A blooming prickly pear growing on a cactus paddle. Photo by Donna Turner Ruhlman

Mom took the whole family on a trip to canyon country all of last week and I’m just getting back up and running (family vacations really take it out of you). Flew into Vegas for one night, Donna and the kids had never been—and I still think the place is a vision of the end of the world, and 24 hours in Vegas is 21 hours too long (kids loved Cirque de Soleil Mystere, and I love the civilized oasis of Bouchon in the Venetian).

At our last stop, Sedona, AZ, they had a continual supply of crisp, cool beverages made from the prickly pear, and on our last day we took a Pink Jeep, bone-rattling, off-road tour and saw many of these. I’d never been to this part of the country and had virtually no experience with prickly pears. Happily Garrett McCord has an excellent post at Elise Bauer’s simplyrecipes.com on preparing and using this odd desert fruit, with several links to recipes.

But it was the travel we were after here, not the food. Sights like this:

The north rim of the Grand Canyon

The linchpin of the trip was the Grand Canyon. Long ago Mom had asked her grandkids if she could take them to Italy or some part of the world they wanted to see. My daughter said, “How about part of our own country? Why should we go to another country when we haven’t even seen our own. How about the Grand Canyon?”

Lucky it was her idea, because on our mile-and-a-half trek down Bright Angel trail, in midday heat, every time we passed a sweaty huffing person heading up, she’d shoot me knife-like glances, furious that this vacation required actual effort. Donna and I found it exhilarating. Unexpectedly, though, the Grand Canyon was the least impressive of the places we visited. It’s simply too big to take in. Yes, it takes your breath away, the sheer size of it, but it’s more powerful to think about and see on a map than to stand at a railing and look out.

The most stunning hike was at Zion National Park:

Zion Vista

We spent the morning hiking within the canyon, looking up at walls like this.

Zion Walls

Mom splurged on a way-cool resort, Amangiri. It’s the kind of place where everything is so chi-chi it forces me to admit that I’m a complete impostor. But damn were those beds comfy.

Amangiri resort in Canyon Point, UT, 34 rooms at the edge of big rocks; James relaxing in pool.

The biggest impression for me was the deep quiet of the place, especially nighttime in Canyon Point. It was so deeply peaceful that you could almost sense the hum of the earth, how old it truly is, how small and brief our lives are, the interconnectedness of all things. It made me understand better the deep respect for and connection with the earth Native Americans had—it’s so obvious there. Not when you’re sitting by the pool with a sage mojito in your hand, of course, but when you’re alone and look beyond the rock to the stars.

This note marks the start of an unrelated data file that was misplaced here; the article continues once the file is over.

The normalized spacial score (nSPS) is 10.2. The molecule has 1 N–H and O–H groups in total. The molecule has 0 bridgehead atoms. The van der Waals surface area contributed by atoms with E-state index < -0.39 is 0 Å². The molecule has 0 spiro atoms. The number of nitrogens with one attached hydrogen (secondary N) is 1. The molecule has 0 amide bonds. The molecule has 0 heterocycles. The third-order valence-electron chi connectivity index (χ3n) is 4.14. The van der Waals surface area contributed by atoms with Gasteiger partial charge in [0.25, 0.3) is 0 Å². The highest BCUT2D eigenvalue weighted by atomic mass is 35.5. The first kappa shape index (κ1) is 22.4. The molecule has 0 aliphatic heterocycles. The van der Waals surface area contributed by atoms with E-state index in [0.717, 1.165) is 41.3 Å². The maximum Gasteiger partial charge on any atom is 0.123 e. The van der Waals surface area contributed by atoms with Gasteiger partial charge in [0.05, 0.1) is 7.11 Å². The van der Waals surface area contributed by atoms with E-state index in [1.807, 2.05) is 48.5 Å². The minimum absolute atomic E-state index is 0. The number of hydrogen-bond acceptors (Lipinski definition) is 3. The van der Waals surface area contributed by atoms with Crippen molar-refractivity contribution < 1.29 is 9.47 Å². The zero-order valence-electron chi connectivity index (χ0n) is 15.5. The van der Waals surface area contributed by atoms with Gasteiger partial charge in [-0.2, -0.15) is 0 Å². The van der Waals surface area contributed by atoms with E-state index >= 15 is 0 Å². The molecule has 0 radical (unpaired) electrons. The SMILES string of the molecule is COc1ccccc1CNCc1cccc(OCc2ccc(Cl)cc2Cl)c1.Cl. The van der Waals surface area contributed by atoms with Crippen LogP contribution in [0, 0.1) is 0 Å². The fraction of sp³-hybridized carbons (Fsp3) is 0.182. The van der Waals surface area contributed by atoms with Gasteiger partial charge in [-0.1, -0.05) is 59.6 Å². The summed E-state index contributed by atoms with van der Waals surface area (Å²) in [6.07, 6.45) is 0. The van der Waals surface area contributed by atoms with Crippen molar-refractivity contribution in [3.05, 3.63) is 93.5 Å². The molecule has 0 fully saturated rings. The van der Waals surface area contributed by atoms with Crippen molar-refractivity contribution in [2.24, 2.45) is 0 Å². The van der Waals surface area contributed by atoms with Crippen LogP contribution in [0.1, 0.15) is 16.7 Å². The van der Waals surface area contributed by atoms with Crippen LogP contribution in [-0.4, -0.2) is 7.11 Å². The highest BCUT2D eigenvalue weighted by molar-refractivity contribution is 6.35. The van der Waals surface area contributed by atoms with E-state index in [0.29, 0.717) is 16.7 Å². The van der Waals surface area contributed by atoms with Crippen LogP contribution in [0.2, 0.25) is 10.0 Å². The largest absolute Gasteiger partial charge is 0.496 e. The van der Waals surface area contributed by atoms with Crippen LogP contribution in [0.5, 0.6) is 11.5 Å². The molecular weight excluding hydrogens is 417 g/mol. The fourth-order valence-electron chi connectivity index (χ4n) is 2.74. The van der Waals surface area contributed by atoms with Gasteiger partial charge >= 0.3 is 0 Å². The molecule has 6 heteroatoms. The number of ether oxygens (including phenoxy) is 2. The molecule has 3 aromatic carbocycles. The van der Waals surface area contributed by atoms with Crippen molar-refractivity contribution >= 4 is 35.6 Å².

It was an irony of the trip that we drove from a very expensive resort to the north rim of the Grand Canyon, USA tourism central, via 89S, which is sided by the grimmest rural living conditions I’ve ever seen: “Indian” reservation land, a glimpse of the result of the irreparable tragedy caused by European Americans, and the many trails of tears my ancestors created.

Our final stop was Sedona, where the main strip of chintz is overshadowed by glorious mountains of red rock. Again the deep age of the earth. The concluding event of the trip was a tour of the sky and stars by a man named Dennis Young, whose decades-long passion for looking at stars verges on lunacy (the good kind). The sky was so clear the band of the Milky Way was visible; with his amazing homemade telescope (it required standing on a ladder), he showed us a galaxy 25,000 light years away and the clearest view of Saturn I’ve ever seen. Time in the rocks around us, and the deep time of space. It’s powerful and, if you’re the sort who thinks a lot about our mortality, definitively obviates a fear of death (it’s also the best antidote to the horror of Vegas I’ve encountered).

For we were Vegas-bound the next day (to the airport only, thank goodness), and had left enough time to stop by Seligman, AZ, for a glimpse of the old Route 66.

Thanks, Mom, you just get more awesome every year!

Sharing a moment with fans on the old Route 66, Seligman, Arizona.

If you liked this post on our trip to Arizona and New Mexico, check out these other links:

© 2012 Michael Ruhlman. Photo © 2012 Donna Turner Ruhlman. All rights reserved.

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22 Wonderful responses to “Canyon Adventures”

  • GG Mora

    ‘It was so deeply peaceful that you could almost sense the hum of the earth, how old it truly is, how small and brief our lives are, the interconnectedness of all things.’

    That’s exactly why I chose to live away from the mainstream here in Vermont. Not off the grid, not in nomadic isolation…just in proximity to the universal truth. So even when I have to scramble in the ‘real world’ of modern American life, every day I have the opportunity to turn away and reconnect with ‘the hum of the earth’.

  • A.S.